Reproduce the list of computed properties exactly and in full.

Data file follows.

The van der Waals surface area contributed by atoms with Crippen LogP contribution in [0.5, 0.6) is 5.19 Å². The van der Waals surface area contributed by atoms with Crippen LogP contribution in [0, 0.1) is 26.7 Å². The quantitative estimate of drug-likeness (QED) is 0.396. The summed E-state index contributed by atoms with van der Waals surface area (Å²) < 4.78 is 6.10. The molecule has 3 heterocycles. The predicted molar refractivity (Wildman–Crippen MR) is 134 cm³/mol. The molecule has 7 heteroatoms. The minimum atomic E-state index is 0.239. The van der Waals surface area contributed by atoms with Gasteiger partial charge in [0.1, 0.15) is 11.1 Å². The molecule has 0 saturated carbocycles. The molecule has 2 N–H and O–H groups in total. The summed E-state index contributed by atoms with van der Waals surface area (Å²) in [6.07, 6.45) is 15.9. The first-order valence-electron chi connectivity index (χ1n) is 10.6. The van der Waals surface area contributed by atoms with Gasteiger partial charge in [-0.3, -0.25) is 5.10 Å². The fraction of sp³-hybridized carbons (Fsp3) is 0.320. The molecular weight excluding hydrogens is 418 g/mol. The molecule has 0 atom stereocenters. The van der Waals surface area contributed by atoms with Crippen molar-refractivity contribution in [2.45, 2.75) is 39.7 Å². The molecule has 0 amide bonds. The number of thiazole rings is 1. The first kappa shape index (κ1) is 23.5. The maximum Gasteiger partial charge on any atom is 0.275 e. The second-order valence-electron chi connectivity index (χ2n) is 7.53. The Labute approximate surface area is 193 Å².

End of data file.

The van der Waals surface area contributed by atoms with Crippen LogP contribution in [0.5, 0.6) is 5.19 Å². The van der Waals surface area contributed by atoms with Crippen LogP contribution in [0, 0.1) is 26.7 Å². The quantitative estimate of drug-likeness (QED) is 0.396. The summed E-state index contributed by atoms with van der Waals surface area (Å²) < 4.78 is 6.10. The molecule has 3 heterocycles. The predicted molar refractivity (Wildman–Crippen MR) is 134 cm³/mol. The molecule has 7 heteroatoms. The minimum atomic E-state index is 0.239. The van der Waals surface area contributed by atoms with Gasteiger partial charge in [0.1, 0.15) is 11.1 Å². The molecule has 0 saturated carbocycles. The molecule has 2 N–H and O–H groups in total. The summed E-state index contributed by atoms with van der Waals surface area (Å²) in [6.07, 6.45) is 15.9. The first-order valence-electron chi connectivity index (χ1n) is 10.6. The van der Waals surface area contributed by atoms with Gasteiger partial charge in [-0.3, -0.25) is 5.10 Å². The fraction of sp³-hybridized carbons (Fsp3) is 0.320. The molecular weight excluding hydrogens is 418 g/mol. The molecule has 0 atom stereocenters. The van der Waals surface area contributed by atoms with Crippen molar-refractivity contribution in [2.45, 2.75) is 39.7 Å². The molecule has 0 amide bonds. The number of thiazole rings is 1. The first kappa shape index (κ1) is 23.5. The maximum Gasteiger partial charge on any atom is 0.275 e. The second-order valence-electron chi connectivity index (χ2n) is 7.53. The Labute approximate surface area is 193 Å².